First, I would encourage you to think about why your husband may want you to be on the diet with him. I am guessing it is likely because he may want support. It is difficult to change eating habits when there are tempting sugary or fatty foods in the house so it is often easier for a person to make lasting changes when the whole family agrees to make changes as well. That being said, it is not necessarily fair to ask you to adhere to a diet if you do not want to participate. I would suggest doing the following to further explore this issue with your husband. Watch to Learn More

<p><b>Pregnancy Survival Guide for Mom and Dad</b></p><p>Fox13′s The PLACE with <a href="http://t.umblr.com/redirect?z=http%3A%2F%2Fwww.anastasiapollock.com&t=NzE0YTFjZDUyOGYwNmE5ODk0MWZkNGI0MDU1YmQxNWFlOTI3ZmE2MSxvTlpXdlFyeA%3D%3D&b=t%3A36zZo-UXAcISLQHlY8YVFA&p=https%3A%2F%2Fanastasiapollock.tumblr.com%2Fpost%2F162398999961%2Fpregnancy-survival-guide-for-mom-and-dad-fox13s&m=1">Anastasia Pollock, LCMHC</a></p><p>Pregnancy is an exciting time full of changes. Big changes happen with 
the expectant mom’s body, emotions, and life as she prepares for baby.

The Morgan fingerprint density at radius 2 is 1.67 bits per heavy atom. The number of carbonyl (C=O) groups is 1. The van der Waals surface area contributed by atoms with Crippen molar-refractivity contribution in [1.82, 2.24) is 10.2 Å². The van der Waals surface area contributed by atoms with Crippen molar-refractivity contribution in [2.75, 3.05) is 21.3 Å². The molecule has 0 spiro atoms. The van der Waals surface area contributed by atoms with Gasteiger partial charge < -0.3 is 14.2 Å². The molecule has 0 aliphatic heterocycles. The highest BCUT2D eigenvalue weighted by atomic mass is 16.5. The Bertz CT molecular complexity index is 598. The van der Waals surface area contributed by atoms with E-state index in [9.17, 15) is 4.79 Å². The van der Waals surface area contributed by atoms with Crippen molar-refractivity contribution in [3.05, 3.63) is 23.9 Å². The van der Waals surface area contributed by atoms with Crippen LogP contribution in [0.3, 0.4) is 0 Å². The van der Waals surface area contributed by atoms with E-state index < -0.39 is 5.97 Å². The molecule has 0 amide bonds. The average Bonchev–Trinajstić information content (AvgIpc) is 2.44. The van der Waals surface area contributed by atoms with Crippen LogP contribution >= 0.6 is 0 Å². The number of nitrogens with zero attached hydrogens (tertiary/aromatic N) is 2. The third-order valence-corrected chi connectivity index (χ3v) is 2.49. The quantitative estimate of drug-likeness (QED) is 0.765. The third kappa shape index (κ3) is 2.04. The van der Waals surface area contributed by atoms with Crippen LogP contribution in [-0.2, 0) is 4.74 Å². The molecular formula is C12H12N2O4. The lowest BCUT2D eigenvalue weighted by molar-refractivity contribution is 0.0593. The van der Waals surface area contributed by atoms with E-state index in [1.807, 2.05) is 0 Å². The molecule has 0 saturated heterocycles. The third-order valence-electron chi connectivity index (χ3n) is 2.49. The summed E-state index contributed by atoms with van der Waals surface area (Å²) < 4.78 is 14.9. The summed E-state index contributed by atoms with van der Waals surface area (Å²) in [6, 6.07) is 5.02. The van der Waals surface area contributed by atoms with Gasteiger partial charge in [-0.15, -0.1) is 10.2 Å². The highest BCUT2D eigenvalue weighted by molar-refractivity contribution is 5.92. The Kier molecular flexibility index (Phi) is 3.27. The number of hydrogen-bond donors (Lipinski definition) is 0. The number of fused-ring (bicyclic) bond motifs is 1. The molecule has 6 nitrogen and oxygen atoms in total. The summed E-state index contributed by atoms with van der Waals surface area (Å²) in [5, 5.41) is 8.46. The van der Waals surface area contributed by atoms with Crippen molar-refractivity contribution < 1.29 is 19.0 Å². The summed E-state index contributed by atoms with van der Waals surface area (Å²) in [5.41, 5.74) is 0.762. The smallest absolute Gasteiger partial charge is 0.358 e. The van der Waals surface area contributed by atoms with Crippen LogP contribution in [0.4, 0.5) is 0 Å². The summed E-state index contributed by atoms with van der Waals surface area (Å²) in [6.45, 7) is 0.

Big changes are also happening for the expectant partner, who is often 
trying to figure out where he fits into the changes of pregnancy and 
having a new baby. Because both parents experience big changes, so does 
the relationship. Pregnancy can be a time that creates more tension in a
 relationship as both partners try to navigate through pregnancy. 
However, if partners are willing to become aware of the potential 
pitfalls and put effort into attending to each other, pregnancy can be a
 time of coming together and strengthening the relationship. Watch to learn
some steps that can help to help your relationship to survive and 
strengthen through the pregnancy process.</p>

Pregnancy Survival Guide for Mom and Dad

Fox13′s The PLACE with Anastasia Pollock, LCMHC

Pregnancy is an exciting time full of changes. Big changes happen with the expectant mom’s body, emotions, and life as she prepares for baby. Big changes are also happening for the expectant partner, who is often trying to figure out where he fits into the changes of pregnancy and having a new baby. Because both parents experience big changes, so does the relationship. Pregnancy can be a time that creates more tension in a relationship as both partners try to navigate through pregnancy. However, if partners are willing to become aware of the potential pitfalls and put effort into attending to each other, pregnancy can be a time of coming together and strengthening the relationship. Watch to learn some steps that can help to help your relationship to survive and strengthen through the pregnancy process.